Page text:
Thursday, October 29, 2009

Are They Really Full?

In his guest post earlier this week, TwinToddlersDad wrote about his family's challenges in applying Ellyn Satter's division of responsibility model. One of TwinToddlersDad and Mom's struggles was knowing whether are not their children's food refusals were based on their truly being full or merely being dissatisfied with their food choices. I completely agree with TwinToddlersDad that it can be difficult, and sometimes even impossible, to truly know the motivation behind our children's every behavior. But I don't think that as parents we have to get it right every single time. We should be striving to get it right more times than not and to be open to making corrections when we realize we got it wrong.

I believe that our kids don't know their own motivations all the time either. It's our job as parents to help guide our children to uncover their motivations and understand their behaviors over time. One of the things I love about the division of responsibility is that it provides a model for allowing some of that learning to take place. Children need the opportunity to learn their bodies ~ to learn what it feels like to be full and hungry. They won't learn as well if they are frequently told how much to eat. Will they make mistakes sometimes? Absolutely. It's part of the learning process.

TwinToddlersDad points out accurately that parents fear leaving their children hungry. Parents also have fears that their children haven't eaten enough, that they won't grow adequately, that their health will be affected, that they make wake up in the middle of the night hungry, and many other food- and eating-related fears. I would guess that these fears are based on instinct and human survival. But in most cases, we can take a step back and make a realistic assessment. Most (but unfortunately not all) Americans have adequate access to food. Most children (but again, unfortunately not all) do not have significant nutritional deficits or growth disorders. So most parents realistically do not need to let these fears guide their parenting decisions. If our generally well-fed, typically growing, healthy child goes to bed hungry one night, what's the worst that can happen?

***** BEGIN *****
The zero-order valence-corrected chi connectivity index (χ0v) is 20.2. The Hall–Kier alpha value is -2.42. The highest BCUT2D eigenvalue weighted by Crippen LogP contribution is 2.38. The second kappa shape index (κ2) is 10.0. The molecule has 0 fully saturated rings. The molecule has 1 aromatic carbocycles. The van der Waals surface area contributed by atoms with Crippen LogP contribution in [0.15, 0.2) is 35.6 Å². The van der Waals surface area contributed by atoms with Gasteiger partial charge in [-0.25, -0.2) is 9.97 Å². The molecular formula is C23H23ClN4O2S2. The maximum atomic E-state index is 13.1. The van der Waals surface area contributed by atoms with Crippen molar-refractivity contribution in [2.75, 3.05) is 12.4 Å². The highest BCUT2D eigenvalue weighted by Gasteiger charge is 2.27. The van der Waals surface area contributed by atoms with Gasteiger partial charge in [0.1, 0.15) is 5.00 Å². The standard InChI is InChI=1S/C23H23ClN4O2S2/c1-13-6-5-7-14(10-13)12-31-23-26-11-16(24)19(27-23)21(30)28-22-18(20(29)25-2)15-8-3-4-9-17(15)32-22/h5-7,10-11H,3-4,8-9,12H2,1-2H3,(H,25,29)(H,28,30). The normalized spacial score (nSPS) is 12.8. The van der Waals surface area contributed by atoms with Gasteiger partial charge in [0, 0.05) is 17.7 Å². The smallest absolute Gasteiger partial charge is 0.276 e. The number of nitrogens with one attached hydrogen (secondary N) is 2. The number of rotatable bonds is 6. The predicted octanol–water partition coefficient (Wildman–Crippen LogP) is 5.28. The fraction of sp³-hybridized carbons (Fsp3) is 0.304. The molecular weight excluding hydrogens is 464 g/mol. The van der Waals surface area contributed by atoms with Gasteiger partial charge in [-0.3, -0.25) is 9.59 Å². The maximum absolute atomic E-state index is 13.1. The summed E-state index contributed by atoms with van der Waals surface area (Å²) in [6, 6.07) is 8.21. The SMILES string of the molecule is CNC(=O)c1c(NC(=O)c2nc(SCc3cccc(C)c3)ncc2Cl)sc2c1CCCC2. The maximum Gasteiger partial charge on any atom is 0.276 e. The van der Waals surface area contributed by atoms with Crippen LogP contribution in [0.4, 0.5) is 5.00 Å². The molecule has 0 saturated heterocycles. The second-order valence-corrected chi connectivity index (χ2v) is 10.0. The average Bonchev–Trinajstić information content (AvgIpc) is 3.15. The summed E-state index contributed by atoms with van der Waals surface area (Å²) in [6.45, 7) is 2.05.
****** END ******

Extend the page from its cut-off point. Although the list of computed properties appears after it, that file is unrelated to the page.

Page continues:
There is also a risk in not letting it happen. By not giving our children the opportunity to learn whether they are full or not without our interference, we can be putting them at risk for poor management of their eating and weight as they get older. Our nation's growing obesity epidemic is likely influenced by poor body awareness and food regulation skills.

I know from personal experience that it can be difficult to put aside those fears and worries about related to our children's eating. But I encourage you to try. Reframe those worries into opportunities for learning and growth and see what happens over time.

1 comment:

  1. I always have a similar worry because my son does not eat a lot, but the fight to get him to eat usually is worse. I've learned now if he is hungry I know he'll make it known. Can't force a toddler to eat but you can at least make the foods available to them easily.

    Bill M.


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